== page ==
I must be the only person who could manage to confuse the Bible with the Cambridge Latin Course. I have been to Masada, where this book’s set; but I remembered doing something about it at school, and initially thought that the Siege of Masada must be described in the Bible. It isn’t. It is, however, described in Stage 29 of the Cambridge Latin Course (the boring bit with Salvius and Haterius), as I belatedly realised. Then I thought I knew the “Wings of a Dove” psalm, mentioned in the fourth and final section of the book … until I realised that I was actually thinking of the Madness song. I’ve an idea that the psalm’s mentioned in a Noel Streatfeild book, though – doesn’t Robin Robinson sing it?
Oh well. The idea of writing about four women inside the fortress of Masada in AD 70-73 (or AD 74, seeing as most sources now set the date a year later than older ones did), their journeys there after the Roman destruction of the Second Temple, and their lives there until the end of the Roman siege, was a very interesting one, and I really enjoyed the book. I believe that there was a TV adaptation of it in the US, although it apparently wasn’t very good. It’s written in quite a strange way, though … like Philippa Gregory, Alice Hoffman got a bit carried away with the idea of feminine magic, and I ended up feeling as if I were reading a cross between the Bible, The Red Tent, The Da Vinci Code, The Chronicles of Narnia, Bedknobs and Broomsticks and The White Princess. Quite a strange combination.
The book goes with the traditional story, that those inside the fortress committed suicide en masse rather than be captured by the Romans. Historians aren’t convinced that that’s true, but it’s the version of events that most people will know. A slave from Wales turns up in the middle of things, which sounded rather unlikely, but apparently archaeologists have found artefacts at Masada which show that a Welsh conscripted legionnaire was there. On a different note, whilst I’m trying not to let the coronavirus colour everything I read, it was interesting that (in a book published in 2011), people were very concerned about covering their faces whilst treating a sick person, and washing their hands afterwards, in case a demon jumped from the sick person to them; and they also grabbed a load of stuff from the supply stores when the siege began in earnest.
It’s in four parts, about four women whose lives become intertwined as they work in the dovecotes.
Yael is the daughter and sister of Sicarii assassins, the branch of the Zealots who fought against the Romans, and perhaps the most interesting character even if she’s not very appealing. Revka is a woman whose daughter died after being raped by Roman soldiers, who also attacked her, and whose husband was also killed by the Romans, and who’s caring for her traumatised grandsons. Aziza is the illegitimate daughter of one of the Sicarii leaders, initially brought up as a boy to protect her from unwanted male attention, but then revealing herself as a woman and becoming involved with first Yael’s brother and then Revka’s widowed son-in-law. Shirah “the witch of Moab” is Aziza’s mother, and it later turns out that she was also Yael’s nursemaid. Apart from Revka, they all get involved with men they shouldn’t.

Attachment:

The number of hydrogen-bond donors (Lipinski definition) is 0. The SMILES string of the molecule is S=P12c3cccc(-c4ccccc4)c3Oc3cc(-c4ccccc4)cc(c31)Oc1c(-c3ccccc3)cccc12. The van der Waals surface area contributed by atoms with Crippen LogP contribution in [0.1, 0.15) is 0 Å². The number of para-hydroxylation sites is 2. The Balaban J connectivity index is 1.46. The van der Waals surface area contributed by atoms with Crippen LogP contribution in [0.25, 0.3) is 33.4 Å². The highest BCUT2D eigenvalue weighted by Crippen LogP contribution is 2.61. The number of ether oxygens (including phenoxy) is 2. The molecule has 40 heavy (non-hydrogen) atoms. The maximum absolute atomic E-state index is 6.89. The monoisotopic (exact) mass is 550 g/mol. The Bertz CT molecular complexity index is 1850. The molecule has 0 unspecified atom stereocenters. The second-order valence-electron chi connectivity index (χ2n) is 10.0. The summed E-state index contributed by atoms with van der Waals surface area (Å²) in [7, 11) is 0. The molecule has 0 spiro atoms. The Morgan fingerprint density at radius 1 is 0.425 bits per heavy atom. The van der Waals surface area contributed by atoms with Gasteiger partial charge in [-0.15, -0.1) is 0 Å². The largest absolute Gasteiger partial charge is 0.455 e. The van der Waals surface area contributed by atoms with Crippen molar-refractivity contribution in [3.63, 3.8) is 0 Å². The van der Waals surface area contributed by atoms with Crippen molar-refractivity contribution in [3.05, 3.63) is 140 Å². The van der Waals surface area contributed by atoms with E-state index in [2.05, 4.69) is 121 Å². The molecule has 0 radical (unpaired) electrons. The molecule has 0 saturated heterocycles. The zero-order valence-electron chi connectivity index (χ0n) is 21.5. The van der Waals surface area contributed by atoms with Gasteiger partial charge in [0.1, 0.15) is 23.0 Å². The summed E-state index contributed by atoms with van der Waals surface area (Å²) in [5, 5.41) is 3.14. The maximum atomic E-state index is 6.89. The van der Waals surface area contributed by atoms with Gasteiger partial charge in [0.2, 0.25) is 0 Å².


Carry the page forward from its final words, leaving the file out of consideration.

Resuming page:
The descriptions of the environment – Jerusalem, the lands they pass through on their way to Masada, and Masada itself, are absolutely superb. So are the descriptions of their daily life, and their work in the dovecotes, and the explanations of the different sects and their different practices. However, some of the “magic” stuff does go a bit OTT. The idea of goddess-worship and feminine magic, and their being suppressed by the religious authorities, which also played a big part in The Da Vinci Code, is fascinating up to a point, but talking about mysterious magical books of spells which Noah and or Moses had just sounded a lot more Bedknobs and Broomsticks than the Bible, and just went too far. The symbolism went overboard as well.
That aside, it was really a very good read. The passage of time came across very well – all the talk about the different months and what was associated with each one. I’m familiar with the Hebrew term “Rosh Chodesh”, the first day of the month, but I hadn’t realised that, according to the Bible, the start of each month was supposed to be a minor holiday. The interpretation of it here is that the coming of the new moon represents light triumphing over darkness, and reminds people that nothing stays the same and things move on, which definitely had overtones of what the Queen said in her Easter speech. And I now gather (thank you, Wikipedia) that there was a later tradition that women didn’t work on the first day of each month. I like that idea 😉 .
So – in summary, I’d have liked a bit more history and bit less mystery/magic, but it was still a very good book. Thank you to BookBub and Kindle Daily Deals – you’re being very helpful as lockdown goes on! If anyone’s read this, thanks for reading, and stay safe x.